RALEIGH, N.C. (AP) — Democratic Gov. Roy Cooper and his Republican rivals fought to a draw as the North Carolina legislature adjourned its longest annual session in nearly 20 years this month. It may take the November 2020 elections to break the logjam.
Republicans had controlled state government for much of this decade until recent political gains for Democrats, including Cooper’s 2016 election. Democratic gains in the legislature in 2018 narrowed GOP seat advantages and increased Cooper’s leverage with his veto stamp. None of Cooper’s 14 vetoes this year have been overridden.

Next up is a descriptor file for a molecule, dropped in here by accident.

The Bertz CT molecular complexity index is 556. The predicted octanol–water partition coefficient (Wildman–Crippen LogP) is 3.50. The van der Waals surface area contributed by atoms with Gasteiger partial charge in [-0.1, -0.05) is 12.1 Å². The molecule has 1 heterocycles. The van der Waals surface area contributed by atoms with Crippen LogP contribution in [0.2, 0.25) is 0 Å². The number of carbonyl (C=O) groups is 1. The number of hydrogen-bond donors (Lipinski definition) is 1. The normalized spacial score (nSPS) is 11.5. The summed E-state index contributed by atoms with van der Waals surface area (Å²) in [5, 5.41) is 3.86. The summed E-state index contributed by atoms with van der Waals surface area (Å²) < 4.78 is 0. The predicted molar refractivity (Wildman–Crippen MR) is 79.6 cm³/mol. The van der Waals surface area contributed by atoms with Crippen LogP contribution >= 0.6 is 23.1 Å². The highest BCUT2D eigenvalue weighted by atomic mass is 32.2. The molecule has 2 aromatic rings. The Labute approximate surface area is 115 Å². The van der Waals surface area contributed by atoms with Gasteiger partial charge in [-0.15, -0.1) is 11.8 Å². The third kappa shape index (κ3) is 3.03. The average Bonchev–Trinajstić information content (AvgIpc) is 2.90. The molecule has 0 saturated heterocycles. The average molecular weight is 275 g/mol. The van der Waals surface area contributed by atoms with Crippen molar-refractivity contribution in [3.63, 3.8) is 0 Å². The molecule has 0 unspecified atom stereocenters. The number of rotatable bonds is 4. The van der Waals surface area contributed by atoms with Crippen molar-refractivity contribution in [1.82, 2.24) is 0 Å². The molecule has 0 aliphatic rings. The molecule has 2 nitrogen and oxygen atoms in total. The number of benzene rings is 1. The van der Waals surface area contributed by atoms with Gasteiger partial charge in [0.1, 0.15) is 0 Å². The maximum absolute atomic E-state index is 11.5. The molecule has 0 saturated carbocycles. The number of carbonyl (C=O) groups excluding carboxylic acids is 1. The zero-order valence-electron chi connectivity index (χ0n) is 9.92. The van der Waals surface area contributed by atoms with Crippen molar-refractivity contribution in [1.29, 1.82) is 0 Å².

Cooper’s most consequential veto came in June, when he blocked the two-year state budget approved by Republicans — partly over the lack of Medicaid expansion. Republicans wouldn’t go for expansion, leading to a monthslong stalemate that’s unlikely to be resolved soon.